Jay Sanders, president emeritus of the American Telemedicine Association says, “Probably the most powerful aspect of telemedicine is improving access and improving the convenience of a lot of elements of healthcare, so, whether you’re talking about folks who would have a hard time getting to a specialist or whether you’re talking about someone who is in a jam and needs to see a doctor before they go on a business trip, telemedicine clinics are very valuable. These technologies are unlikely to replace office or hospital visits entirely”, says Sanders. “But they are tools physicians can add to an evolving ‘electronic black bag,’ as he calls it—the updated equivalent of the battered leather case brought along on house calls in a bygone age.



Affordable Healthcare, On the Go

With the continually rising costs associated with healthcare in the U.S., two new reports suggest the market for telemedicine is poised to grow more than threefold within the next decade thanks to advances in wireless technologies in medical applications.

Mobile technology has paved the way for devices and infrastructure that are capable of mitigating healthcare costs by billions of dollars annually by reducing unnecessary hospitalizations and improving diagnostic and treatment efficiency. These telehealth solutions, many centered around wireless communications technologies, also help improve overall quality and timeliness of care administered, removing the traditional boundaries of distance and time in bringing patients and their doctors together over the web. Telemedicine ensures that patients receive the right care in the right setting to streamline the consultation process and fight excessive costs.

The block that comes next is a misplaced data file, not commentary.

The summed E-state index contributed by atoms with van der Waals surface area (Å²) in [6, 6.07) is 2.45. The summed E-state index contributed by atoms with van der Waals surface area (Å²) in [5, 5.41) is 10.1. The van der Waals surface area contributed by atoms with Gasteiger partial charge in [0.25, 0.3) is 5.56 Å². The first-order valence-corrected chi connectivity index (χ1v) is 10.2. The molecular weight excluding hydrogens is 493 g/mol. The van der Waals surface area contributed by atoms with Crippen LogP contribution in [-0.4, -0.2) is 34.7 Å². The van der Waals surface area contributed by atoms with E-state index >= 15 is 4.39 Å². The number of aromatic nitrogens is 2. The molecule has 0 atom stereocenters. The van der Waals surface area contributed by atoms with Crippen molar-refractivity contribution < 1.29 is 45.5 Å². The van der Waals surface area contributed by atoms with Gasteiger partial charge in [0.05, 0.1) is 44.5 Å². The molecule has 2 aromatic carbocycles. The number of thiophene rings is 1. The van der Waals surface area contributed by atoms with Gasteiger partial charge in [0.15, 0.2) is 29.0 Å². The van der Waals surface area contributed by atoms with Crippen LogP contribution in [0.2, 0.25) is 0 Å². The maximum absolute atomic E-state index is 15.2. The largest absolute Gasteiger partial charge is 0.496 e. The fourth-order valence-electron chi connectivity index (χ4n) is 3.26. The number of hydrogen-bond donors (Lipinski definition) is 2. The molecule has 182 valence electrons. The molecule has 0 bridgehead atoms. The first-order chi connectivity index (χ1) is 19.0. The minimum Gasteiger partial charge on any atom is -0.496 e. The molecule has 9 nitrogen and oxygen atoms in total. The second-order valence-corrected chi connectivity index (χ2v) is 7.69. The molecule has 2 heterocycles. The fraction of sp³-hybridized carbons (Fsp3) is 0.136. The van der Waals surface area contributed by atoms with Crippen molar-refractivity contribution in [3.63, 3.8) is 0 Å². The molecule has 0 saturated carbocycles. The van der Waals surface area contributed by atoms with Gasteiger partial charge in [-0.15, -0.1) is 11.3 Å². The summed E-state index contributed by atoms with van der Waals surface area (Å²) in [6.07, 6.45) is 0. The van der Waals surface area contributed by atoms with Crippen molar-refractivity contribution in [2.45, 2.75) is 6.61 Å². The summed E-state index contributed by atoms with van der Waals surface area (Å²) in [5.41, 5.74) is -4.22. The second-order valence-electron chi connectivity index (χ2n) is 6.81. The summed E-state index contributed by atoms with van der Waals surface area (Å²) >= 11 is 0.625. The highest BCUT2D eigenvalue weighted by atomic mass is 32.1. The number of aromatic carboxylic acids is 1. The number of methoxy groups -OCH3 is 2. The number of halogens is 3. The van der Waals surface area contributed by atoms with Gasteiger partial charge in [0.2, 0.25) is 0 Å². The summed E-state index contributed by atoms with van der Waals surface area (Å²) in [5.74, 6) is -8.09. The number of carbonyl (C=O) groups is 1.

Telehealth has for some time now been proven as an effective means of delivering quality care, particularly to patients in underserved rural areas. Looking towards the future, practitioners are constantly gaining access to more powerful tools and increased mobility, reason to believe that telemedicine will extend more effective, more affordable healthcare to patients everywhere.

Already mobile technologies are steadily revolutionizing healthcare in a multitude of ways. In addition to patient consultation via communications platforms, the latest applications available to practitioners on smartphones, tablets, laptops, and other wireless devices can also help manage patient records, and encourage collaboration with other expert physicians.

Trends towards better technology and increased access to mobile platforms are fueling the rapid growth of telemedicine, which ultimately benefits both patients and providers. Just as mobile phones have given people the power to stay connected without the traditional landline, telemedicine is helping patients everywhere keep in touch with the quality care they deserve.